Intoxicating Spaces: The Impact of New Intoxicants on Public Spaces, Consumption and Sociability in North Western Europe, c. 1600 – c. 1850

Professor Phil Withington from the University of Sheffield is leading a project set to reveal how Europe ‘took to soft drugs’ between the 16th and 19th centuries as part of a major new comparative research project funded by the Humanities European Research Area (HERA).

Leading researchers based at Oldenburg, Sheffield, Stockholm and Utrecht will examine how tobacco, tea, coffee, chocolate, sugar and opium were first introduced and consumed by people in European cities in the 17th century and how they have become such a common part of people’s diet and lifestyle.

Findings from the project will shine new light on the politics of consumption, the ethics of taste, and the complicated ways in which we think about intoxicants and addictive substances today.

Focusing on four European cities – Amsterdam, Hamburg, London and Stockholm – the study will recover how ‘new’ intoxicants were first sold in traditional public spaces, such as apothecaries and grocery shops, and how their sale and consumption transformed public behaviours and practices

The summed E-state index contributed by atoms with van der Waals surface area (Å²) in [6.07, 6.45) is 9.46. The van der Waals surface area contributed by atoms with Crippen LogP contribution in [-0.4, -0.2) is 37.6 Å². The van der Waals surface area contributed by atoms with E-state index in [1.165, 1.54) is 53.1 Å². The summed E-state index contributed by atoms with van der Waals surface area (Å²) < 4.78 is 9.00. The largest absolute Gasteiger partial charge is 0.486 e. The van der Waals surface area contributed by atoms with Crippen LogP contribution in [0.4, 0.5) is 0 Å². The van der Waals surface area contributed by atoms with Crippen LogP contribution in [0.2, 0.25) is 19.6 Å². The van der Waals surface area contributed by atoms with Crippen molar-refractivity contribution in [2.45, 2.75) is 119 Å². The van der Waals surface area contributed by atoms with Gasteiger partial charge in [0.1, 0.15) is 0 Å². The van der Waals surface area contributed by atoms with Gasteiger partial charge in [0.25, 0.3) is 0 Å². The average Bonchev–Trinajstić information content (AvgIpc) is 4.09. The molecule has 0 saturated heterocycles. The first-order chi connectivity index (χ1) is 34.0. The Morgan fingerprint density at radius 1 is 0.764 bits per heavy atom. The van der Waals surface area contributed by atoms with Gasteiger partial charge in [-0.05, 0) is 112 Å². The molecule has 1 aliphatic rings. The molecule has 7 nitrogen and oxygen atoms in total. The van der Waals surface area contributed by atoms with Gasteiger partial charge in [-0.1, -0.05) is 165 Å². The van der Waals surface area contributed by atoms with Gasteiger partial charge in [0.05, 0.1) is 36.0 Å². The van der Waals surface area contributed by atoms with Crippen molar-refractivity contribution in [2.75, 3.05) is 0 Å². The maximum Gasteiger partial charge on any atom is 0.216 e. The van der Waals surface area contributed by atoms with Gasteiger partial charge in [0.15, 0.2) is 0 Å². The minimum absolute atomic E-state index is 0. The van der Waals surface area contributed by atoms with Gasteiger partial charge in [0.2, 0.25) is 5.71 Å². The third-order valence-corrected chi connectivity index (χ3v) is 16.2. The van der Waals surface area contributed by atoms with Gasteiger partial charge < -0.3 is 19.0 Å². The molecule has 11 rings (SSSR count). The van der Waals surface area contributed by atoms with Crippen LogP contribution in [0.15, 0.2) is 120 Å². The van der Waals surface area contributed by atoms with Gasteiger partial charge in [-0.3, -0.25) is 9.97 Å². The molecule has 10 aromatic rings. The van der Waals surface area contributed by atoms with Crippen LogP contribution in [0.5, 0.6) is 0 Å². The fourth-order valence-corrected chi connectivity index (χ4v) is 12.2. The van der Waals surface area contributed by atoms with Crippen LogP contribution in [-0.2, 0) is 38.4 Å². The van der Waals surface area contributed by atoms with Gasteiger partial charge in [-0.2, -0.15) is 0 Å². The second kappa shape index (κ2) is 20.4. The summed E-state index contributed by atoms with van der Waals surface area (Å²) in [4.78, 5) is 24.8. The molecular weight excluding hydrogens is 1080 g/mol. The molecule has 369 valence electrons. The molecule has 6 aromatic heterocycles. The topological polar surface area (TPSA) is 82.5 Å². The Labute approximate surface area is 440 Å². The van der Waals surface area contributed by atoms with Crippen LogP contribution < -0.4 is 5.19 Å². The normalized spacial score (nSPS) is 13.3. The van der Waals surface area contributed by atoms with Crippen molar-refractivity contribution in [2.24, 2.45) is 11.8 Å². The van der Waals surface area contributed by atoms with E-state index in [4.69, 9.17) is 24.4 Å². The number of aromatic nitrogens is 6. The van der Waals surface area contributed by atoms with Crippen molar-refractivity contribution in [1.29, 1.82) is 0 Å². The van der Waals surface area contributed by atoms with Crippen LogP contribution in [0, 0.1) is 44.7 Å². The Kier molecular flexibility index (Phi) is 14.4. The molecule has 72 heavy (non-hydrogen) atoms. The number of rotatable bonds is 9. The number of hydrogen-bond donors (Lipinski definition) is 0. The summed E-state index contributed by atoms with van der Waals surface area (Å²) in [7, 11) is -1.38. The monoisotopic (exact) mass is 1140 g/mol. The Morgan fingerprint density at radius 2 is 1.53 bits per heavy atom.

How these ‘new intoxicants’ created new public spaces, such as the coffeehouse, and the impact these had on society and politics will also be studied.

The research will be led by Professor Phil Withington from the University’s Department of History in collaboration with historians from universities in Germany (Prof. Dr. Dagmar Freist, Oldenburg), the Netherlands (Prof. Dr. Toine Pieters, Utrecht), and Sweden (Prof. Dr. Leos Müller, Stockholm).

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